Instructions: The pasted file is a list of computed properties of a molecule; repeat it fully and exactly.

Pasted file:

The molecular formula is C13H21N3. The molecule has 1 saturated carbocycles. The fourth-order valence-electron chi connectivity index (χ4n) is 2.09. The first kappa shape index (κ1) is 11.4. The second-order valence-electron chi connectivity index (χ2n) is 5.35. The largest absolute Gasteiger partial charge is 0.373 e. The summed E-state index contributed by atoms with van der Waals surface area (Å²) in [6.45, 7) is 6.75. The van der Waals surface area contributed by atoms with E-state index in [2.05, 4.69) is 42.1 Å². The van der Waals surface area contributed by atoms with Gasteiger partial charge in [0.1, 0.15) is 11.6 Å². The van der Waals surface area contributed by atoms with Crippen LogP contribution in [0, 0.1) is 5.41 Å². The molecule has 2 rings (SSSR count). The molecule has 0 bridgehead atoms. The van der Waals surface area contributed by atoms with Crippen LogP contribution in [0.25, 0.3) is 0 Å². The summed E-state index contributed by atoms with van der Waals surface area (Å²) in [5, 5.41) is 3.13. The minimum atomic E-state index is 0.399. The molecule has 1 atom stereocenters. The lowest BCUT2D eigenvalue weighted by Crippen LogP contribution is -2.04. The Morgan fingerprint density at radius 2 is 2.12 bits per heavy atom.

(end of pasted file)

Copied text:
The molecular formula is C13H21N3. The molecule has 1 saturated carbocycles. The fourth-order valence-electron chi connectivity index (χ4n) is 2.09. The first kappa shape index (κ1) is 11.4. The second-order valence-electron chi connectivity index (χ2n) is 5.35. The largest absolute Gasteiger partial charge is 0.373 e. The summed E-state index contributed by atoms with van der Waals surface area (Å²) in [6.45, 7) is 6.75. The van der Waals surface area contributed by atoms with E-state index in [2.05, 4.69) is 42.1 Å². The van der Waals surface area contributed by atoms with Gasteiger partial charge in [0.1, 0.15) is 11.6 Å². The van der Waals surface area contributed by atoms with Crippen LogP contribution in [0, 0.1) is 5.41 Å². The molecule has 2 rings (SSSR count). The molecule has 0 bridgehead atoms. The van der Waals surface area contributed by atoms with Crippen LogP contribution in [0.25, 0.3) is 0 Å². The summed E-state index contributed by atoms with van der Waals surface area (Å²) in [5, 5.41) is 3.13. The minimum atomic E-state index is 0.399. The molecule has 1 atom stereocenters. The lowest BCUT2D eigenvalue weighted by Crippen LogP contribution is -2.04. The Morgan fingerprint density at radius 2 is 2.12 bits per heavy atom.